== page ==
Brittain, David Raymond Bogumil

### Description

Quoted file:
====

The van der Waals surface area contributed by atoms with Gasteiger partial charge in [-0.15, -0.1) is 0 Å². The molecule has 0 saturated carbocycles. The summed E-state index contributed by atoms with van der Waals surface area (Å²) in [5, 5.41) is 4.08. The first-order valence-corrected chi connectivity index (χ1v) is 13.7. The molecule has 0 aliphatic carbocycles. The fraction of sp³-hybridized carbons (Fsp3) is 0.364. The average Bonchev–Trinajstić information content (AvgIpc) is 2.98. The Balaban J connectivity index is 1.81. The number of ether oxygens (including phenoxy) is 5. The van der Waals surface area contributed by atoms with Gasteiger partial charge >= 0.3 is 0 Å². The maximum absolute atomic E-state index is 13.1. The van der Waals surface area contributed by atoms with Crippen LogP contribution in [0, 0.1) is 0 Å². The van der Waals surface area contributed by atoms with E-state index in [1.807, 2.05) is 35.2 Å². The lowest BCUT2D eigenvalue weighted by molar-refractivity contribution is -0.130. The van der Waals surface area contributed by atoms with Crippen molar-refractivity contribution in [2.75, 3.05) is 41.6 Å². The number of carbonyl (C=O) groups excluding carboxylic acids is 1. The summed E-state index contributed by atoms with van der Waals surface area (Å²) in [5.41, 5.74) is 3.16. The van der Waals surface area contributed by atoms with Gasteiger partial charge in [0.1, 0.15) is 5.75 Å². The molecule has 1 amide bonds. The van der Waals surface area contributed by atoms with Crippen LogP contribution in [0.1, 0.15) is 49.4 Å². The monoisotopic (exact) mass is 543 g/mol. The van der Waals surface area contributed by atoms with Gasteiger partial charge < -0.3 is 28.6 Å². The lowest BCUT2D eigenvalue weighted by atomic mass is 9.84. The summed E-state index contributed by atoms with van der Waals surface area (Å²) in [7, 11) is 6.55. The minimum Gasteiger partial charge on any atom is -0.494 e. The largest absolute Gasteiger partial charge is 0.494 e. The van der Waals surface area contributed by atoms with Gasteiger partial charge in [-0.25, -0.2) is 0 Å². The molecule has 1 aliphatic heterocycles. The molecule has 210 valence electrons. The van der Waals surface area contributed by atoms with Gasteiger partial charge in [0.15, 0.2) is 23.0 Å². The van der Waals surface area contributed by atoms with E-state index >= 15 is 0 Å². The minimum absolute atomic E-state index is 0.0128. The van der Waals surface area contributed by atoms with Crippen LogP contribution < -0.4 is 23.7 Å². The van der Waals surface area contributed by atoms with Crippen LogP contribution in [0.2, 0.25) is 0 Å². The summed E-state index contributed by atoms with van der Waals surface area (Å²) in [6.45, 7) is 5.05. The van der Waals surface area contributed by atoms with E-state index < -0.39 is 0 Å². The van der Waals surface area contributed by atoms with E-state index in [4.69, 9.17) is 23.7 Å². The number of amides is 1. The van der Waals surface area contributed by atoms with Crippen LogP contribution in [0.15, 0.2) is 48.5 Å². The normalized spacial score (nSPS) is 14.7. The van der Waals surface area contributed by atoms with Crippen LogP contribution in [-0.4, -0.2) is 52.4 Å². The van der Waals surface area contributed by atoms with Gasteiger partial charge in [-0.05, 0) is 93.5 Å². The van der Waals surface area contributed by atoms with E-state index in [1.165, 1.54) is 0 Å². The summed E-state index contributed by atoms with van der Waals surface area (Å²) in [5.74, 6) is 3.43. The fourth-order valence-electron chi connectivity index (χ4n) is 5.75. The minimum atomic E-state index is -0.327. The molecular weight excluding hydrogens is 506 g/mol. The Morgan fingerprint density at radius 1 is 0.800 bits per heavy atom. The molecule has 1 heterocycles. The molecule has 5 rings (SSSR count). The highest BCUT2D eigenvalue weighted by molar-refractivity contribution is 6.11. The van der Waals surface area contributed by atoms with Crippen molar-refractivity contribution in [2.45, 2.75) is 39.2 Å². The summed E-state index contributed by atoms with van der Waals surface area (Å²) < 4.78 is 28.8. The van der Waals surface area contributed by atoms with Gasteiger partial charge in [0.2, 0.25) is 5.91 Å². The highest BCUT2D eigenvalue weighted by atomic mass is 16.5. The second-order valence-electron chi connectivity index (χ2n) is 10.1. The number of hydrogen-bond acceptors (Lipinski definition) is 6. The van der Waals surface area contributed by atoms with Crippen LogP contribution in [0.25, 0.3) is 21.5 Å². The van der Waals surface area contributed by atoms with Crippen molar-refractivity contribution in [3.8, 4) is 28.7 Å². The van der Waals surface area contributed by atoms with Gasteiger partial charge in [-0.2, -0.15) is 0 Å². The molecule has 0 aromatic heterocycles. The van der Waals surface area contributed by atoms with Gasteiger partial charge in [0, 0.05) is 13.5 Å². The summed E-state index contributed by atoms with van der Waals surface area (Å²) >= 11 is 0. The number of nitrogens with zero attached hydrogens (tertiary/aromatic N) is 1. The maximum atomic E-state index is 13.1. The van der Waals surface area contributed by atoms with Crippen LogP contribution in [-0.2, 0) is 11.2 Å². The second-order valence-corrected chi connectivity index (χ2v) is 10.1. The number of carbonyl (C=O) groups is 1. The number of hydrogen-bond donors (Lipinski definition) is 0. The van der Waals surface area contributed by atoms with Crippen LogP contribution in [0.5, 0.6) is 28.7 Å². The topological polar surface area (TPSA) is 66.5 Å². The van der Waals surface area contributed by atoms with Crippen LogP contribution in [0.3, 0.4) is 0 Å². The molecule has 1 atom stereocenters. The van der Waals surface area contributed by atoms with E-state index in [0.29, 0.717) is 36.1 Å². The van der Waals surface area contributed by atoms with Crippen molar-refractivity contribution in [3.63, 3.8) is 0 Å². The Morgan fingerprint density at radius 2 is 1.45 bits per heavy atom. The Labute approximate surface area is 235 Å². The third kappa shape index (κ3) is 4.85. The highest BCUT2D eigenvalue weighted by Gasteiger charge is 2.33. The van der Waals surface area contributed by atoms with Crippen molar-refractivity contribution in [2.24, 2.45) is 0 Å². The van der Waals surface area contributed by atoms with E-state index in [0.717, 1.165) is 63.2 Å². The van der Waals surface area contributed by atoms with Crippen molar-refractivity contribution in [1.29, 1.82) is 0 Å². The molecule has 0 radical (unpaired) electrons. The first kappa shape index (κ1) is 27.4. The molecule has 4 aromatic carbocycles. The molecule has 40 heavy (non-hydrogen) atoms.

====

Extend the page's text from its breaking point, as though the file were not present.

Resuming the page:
The work in this thesis is aimed, broadly speaking, at developing methods of applying quantum mechanics to molecular systems; methods which are accurate, but which have a modest computational cost. The focus is on two subjects in particular: density functional theory (DFT) and path integral Monte Carlo methods. Firstly, two new density functionals for exchange are developed using reference electron densities for which the spherical average of the exchange hole is known analytically. The Taylor...[Show more] series of the spherical average of the exchange hole is correct to second order for both of these functionals by construction. One functional uses a reference density designed to be representative of the valence regions of atoms. In a combination with some existing functionals, it performs well on a standard test set of atomisation energies. The other new functional uses the density of a hydrogen-like atom with a fractional number of electrons as a reference, and is the only known pure density functional that is exact for both the infinitely separated hydrogen molecular ion and the hydrogen atom. With some modifications, it is the best performing of any known density functional for the dissociation curve of the hydrogen molecular ion, a problem which is known to pose a challenge for density functional methods. Unfortunately, it does not seem to be widely applicable. A method of decomposing the DFT exchange energy in terms of the inter{u00AD}electronic distance is then described. This allows the quantitative comparison of the distance dependence of DFT exchange and Fock exchange, so long as the spherical average of the exchange hole is known analytically for the exchange functional under investigation. The technique is applied to various chemical systems for which DFT exchange is known to perform poorly: the dissociation curve of the hydrogen molecular ion and a series of isodesmic reactions of hydrocarbons. It is shown quantitatively that the DFT exchange functionals tested, including the two new functionals developed in this work, fail to model the true non-local nature of the Fock exchange. The poor performance of DFT exchange functionals for the dissociation curve of the hydrogen molecular ion is then revisited from the perspective of the electron density and electrostatic forces, using the generalised electrostatic theorem. Finally, a new method for performing path integral Monte Carlo simulations of systems of fermions is described. Using the antisymmetry property of the fermionic density matrix, it is shown that it is possible to write the partition function of a system of fermions as a difference of two path integrals, whose integrands are greater than equal to zero everywhere. This allows the application of Metropolis Monte Carlo methods. A method for determining expectation values of observables and free energy differences based on thermodynamic integration is described.

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